On an unrelated note, it's probably about time I found out whether Korea sells Midol.
This week I've experienced emotions the way Ohio experiences weather - every extreme you can possibly imagine within the span of about thirty minutes. Feeling things is positively exhausting, and I'm sort of resenting God for not making me a robot. R2D2 never had this problem.
Anyway, I'm going to spare you all the depressing details and skip right through to the joyful moments. Don't worry; I'm not bottling up everything negative. I completely fell apart at church last night, crying, shaking, the whole nine yards, and I'm feeling a million times better now (Quick shout out to Kristen, who held my hand and listened to the melodramatic exaggerations of trouble I completely brought upon myself. God was showing off when he gave me you as a friend.)
I spent most of last weekend with Hana, who is easily one of my favorite people in all of Asia. Her parents invited me over for dinner at their, ahem, second home in the country, and I was beyond honored. It's a really big deal here for people to invite you into their homes, so being asked over for dinner was huge. Don't worry, America, I represented you well.
The whole way there, Hana was musing about what English her parents would try on me. They both know tons more English than I know Korean, but Hana said they were both really shy about talking to foreigners. When we arrived, Hana's dad threw the door open and declared, "Welcome to our home!" with a huge grin on his face. Hana nearly died laughing, and he looked so ridiculously proud of himself that I couldn't help but smile too. He presented me with some slippers to wear in the house and promptly disappeared.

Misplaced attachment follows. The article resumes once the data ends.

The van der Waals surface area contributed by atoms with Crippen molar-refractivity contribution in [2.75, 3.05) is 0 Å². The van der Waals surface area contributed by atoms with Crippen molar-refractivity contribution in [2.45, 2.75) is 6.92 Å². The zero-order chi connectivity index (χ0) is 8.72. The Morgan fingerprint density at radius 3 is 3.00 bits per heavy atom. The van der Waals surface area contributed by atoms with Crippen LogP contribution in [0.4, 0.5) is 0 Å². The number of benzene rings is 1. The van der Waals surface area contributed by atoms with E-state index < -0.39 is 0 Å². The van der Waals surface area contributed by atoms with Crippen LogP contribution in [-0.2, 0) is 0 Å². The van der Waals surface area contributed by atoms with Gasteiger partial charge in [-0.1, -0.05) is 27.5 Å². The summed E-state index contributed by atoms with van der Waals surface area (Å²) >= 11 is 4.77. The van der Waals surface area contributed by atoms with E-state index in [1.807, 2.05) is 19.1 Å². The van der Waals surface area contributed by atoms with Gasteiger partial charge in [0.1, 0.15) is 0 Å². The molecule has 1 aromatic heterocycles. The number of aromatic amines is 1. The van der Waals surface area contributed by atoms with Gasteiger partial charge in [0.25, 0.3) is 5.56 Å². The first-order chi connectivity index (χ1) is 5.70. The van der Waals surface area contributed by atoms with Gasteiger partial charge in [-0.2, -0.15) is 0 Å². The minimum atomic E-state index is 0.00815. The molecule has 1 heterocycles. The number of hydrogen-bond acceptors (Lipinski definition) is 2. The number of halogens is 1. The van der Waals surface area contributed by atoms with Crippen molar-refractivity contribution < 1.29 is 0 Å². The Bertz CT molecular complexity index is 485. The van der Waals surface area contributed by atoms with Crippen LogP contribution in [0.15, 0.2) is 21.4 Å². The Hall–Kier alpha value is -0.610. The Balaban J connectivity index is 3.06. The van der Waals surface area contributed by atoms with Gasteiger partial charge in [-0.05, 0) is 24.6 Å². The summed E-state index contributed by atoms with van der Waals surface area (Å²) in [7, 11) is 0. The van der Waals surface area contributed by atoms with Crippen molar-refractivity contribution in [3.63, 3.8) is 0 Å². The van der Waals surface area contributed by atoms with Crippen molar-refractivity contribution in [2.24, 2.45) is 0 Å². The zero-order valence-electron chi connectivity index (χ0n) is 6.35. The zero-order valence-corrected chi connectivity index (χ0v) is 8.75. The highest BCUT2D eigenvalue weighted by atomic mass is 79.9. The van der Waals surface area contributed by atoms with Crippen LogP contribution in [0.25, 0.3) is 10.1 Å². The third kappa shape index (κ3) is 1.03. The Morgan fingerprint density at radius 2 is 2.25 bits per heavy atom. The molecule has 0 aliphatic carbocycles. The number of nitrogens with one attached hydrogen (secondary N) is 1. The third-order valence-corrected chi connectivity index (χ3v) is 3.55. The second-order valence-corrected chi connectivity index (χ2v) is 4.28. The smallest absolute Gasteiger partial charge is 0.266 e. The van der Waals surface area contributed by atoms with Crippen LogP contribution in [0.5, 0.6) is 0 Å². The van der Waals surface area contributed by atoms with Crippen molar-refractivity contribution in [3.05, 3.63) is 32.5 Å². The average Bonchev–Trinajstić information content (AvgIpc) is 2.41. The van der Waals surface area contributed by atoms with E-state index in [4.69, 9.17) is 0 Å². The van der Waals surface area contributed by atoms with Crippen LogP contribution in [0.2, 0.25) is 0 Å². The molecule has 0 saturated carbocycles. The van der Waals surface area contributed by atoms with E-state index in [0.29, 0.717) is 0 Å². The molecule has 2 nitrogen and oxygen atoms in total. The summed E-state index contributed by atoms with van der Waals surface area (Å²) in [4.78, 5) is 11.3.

Hana took me around for a tour, and oh my gosh is their house gorgeous. They only live there on the weekends, so I suppose that helps keep it tidy, but it looked like a model home. There were no knick-knacks anywhere, and they hardly had any pictures hanging up. There wasn't a single item out of place on any of the three floors, and I kind of felt like I needed to be more dressed up just to be there. And they had two of the biggest tvs I've ever seen in my life.
Dinner was served shortly after I got there. Hana's mom had been worrying all week about what to cook for me, and I tried to assure her that I would gladly try absolutely anything put in front of me. She was still really eager to please me, so she made all the foods Hana had told her that I liked, which I'm betting didn't really go together at all. Everything I eat feels 100% random (they serve pickles with pizza here, like as a side dish), so I didn't know any better, but I kind of wonder if our meal was the equivalent of having tuna casserole, pancakes, and cole slaw at the same time. Since the meal had been prepared for me, I loved everything on the table - especially the potato soup (remember this fact). Every time I'd finish my soup, Hana's dad would pop up out of his chair and refill my bowl. I'm pretty sure I ate a gallon of the stuff by the time the night was over. Additionally, about halfway through the meal, Hana remembered that I drink an embarrassing amount of water and told her parents about our restaurant excursions. Hana's dad took Hana's glass and gave it to me instead, then he slid the pitcher over in front of me with a huge smile on his face.